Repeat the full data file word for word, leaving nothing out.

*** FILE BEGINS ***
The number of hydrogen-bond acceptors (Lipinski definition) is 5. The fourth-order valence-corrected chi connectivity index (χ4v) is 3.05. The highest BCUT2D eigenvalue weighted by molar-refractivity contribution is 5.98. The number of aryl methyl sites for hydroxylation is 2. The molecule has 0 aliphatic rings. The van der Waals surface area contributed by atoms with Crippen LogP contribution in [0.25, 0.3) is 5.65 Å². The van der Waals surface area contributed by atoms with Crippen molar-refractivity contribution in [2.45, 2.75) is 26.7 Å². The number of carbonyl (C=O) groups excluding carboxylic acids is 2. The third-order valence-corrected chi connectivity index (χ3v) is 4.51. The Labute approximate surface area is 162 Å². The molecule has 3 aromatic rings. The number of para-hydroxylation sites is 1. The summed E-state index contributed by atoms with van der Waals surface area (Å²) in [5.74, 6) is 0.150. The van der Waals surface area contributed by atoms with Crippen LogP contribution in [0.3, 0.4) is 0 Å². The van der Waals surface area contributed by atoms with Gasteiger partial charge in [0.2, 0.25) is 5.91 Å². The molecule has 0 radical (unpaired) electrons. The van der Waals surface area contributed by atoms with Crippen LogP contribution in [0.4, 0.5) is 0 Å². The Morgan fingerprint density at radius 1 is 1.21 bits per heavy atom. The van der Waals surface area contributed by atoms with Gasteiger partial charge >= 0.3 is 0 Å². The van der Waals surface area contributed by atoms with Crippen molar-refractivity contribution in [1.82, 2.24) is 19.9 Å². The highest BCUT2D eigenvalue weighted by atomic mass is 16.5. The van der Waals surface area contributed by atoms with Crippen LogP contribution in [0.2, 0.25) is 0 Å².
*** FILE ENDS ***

The number of hydrogen-bond acceptors (Lipinski definition) is 5. The fourth-order valence-corrected chi connectivity index (χ4v) is 3.05. The highest BCUT2D eigenvalue weighted by molar-refractivity contribution is 5.98. The number of aryl methyl sites for hydroxylation is 2. The molecule has 0 aliphatic rings. The van der Waals surface area contributed by atoms with Crippen LogP contribution in [0.25, 0.3) is 5.65 Å². The van der Waals surface area contributed by atoms with Crippen molar-refractivity contribution in [2.45, 2.75) is 26.7 Å². The number of carbonyl (C=O) groups excluding carboxylic acids is 2. The third-order valence-corrected chi connectivity index (χ3v) is 4.51. The Labute approximate surface area is 162 Å². The molecule has 3 aromatic rings. The number of para-hydroxylation sites is 1. The summed E-state index contributed by atoms with van der Waals surface area (Å²) in [5.74, 6) is 0.150. The van der Waals surface area contributed by atoms with Crippen LogP contribution in [0.3, 0.4) is 0 Å². The van der Waals surface area contributed by atoms with Gasteiger partial charge in [0.2, 0.25) is 5.91 Å². The molecule has 0 radical (unpaired) electrons. The van der Waals surface area contributed by atoms with Crippen LogP contribution in [0.4, 0.5) is 0 Å². The Morgan fingerprint density at radius 1 is 1.21 bits per heavy atom. The van der Waals surface area contributed by atoms with Gasteiger partial charge >= 0.3 is 0 Å². The van der Waals surface area contributed by atoms with Crippen molar-refractivity contribution in [1.82, 2.24) is 19.9 Å². The highest BCUT2D eigenvalue weighted by atomic mass is 16.5. The van der Waals surface area contributed by atoms with Crippen LogP contribution in [0.2, 0.25) is 0 Å².